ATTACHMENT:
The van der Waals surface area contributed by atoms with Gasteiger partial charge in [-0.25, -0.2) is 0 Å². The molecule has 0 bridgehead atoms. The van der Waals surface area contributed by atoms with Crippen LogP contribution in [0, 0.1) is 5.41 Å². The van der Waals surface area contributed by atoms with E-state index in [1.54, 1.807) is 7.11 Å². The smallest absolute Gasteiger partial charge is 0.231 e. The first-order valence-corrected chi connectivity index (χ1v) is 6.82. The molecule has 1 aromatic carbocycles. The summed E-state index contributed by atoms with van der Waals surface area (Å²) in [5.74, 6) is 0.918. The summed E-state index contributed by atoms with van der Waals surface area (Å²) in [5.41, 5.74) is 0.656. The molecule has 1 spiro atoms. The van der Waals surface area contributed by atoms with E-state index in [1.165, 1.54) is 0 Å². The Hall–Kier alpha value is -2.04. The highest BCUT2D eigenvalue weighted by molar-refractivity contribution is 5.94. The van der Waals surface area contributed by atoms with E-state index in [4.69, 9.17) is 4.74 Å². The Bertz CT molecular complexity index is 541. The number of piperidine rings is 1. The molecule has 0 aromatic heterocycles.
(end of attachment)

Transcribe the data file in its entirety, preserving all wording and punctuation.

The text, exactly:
The van der Waals surface area contributed by atoms with Gasteiger partial charge in [-0.25, -0.2) is 0 Å². The molecule has 0 bridgehead atoms. The van der Waals surface area contributed by atoms with Crippen LogP contribution in [0, 0.1) is 5.41 Å². The van der Waals surface area contributed by atoms with E-state index in [1.54, 1.807) is 7.11 Å². The smallest absolute Gasteiger partial charge is 0.231 e. The first-order valence-corrected chi connectivity index (χ1v) is 6.82. The molecule has 1 aromatic carbocycles. The summed E-state index contributed by atoms with van der Waals surface area (Å²) in [5.74, 6) is 0.918. The summed E-state index contributed by atoms with van der Waals surface area (Å²) in [5.41, 5.74) is 0.656. The molecule has 1 spiro atoms. The van der Waals surface area contributed by atoms with E-state index in [1.165, 1.54) is 0 Å². The Hall–Kier alpha value is -2.04. The highest BCUT2D eigenvalue weighted by molar-refractivity contribution is 5.94. The van der Waals surface area contributed by atoms with E-state index in [4.69, 9.17) is 4.74 Å². The Bertz CT molecular complexity index is 541. The number of piperidine rings is 1. The molecule has 0 aromatic heterocycles.